He knows really very little about US foreign or political policies but is very quick to jump on the idea that US is itching to drop a bomb or two on China.

He loves controversy and courts it — whether it’s an editorial in the Wall Street Journal or New York Times or Financial Times quoting Global Times for some addled hysterical stance or some trouble with the more conservative People’s Daily types.

He’s also a hypocrite, of course. He had a reporter [called Wen Tao] fired for tweeting from an all-Chinese news meeting where he had assured the staff that Global Times would print anything without fear or favour. That reporter later found a gig as an assistant for Ai Weiwei and was arrested with him, before being released at about the same time Ai was.


What most people don’t realise about the paper unless they have the hard copy in front of them is that whenever a sensitive news story is covered, they always run an editorial with the official line to balance it out. So, for example when Ai Weiwei was arrested they ran the story of his arrest and then, as if to cover their backs, they ran that famous and oft-quoted opinion piece.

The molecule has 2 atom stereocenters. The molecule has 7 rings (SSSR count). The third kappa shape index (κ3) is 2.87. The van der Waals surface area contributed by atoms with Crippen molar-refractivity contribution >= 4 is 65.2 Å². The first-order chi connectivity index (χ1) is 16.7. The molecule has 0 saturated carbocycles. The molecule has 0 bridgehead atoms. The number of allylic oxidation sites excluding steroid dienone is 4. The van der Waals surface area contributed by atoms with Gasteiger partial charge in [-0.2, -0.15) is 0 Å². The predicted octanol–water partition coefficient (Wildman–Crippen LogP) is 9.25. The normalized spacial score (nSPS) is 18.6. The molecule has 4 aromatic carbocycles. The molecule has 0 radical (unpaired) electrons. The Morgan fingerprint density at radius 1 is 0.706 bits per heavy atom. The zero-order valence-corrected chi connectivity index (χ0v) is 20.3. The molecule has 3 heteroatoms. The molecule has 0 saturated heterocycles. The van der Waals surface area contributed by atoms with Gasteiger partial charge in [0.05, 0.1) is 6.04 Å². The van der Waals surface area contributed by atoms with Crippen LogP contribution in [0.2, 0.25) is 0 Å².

He has a vision. He knows what he’s doing and he knows his audience. I think he wants to make Chinese journalism relevant and that’s why he is inflammatory on purpose. It really is sabre-rattling.

In China you can’t get away from top-down journalism. Criticism can only be levelled at lower officials, you can’t go any higher.

And these criticisms give the illusion that the Global Times is impartial. Hu wants these to give the paper credibility.

Yes, he’s taking a lot of cues from Fox News. He’s learnt how to prod his readership, to rally them.

Hu is always smiling, but he shouts at a lot at the Chinese staff, and forbids them from talking to the foreign press.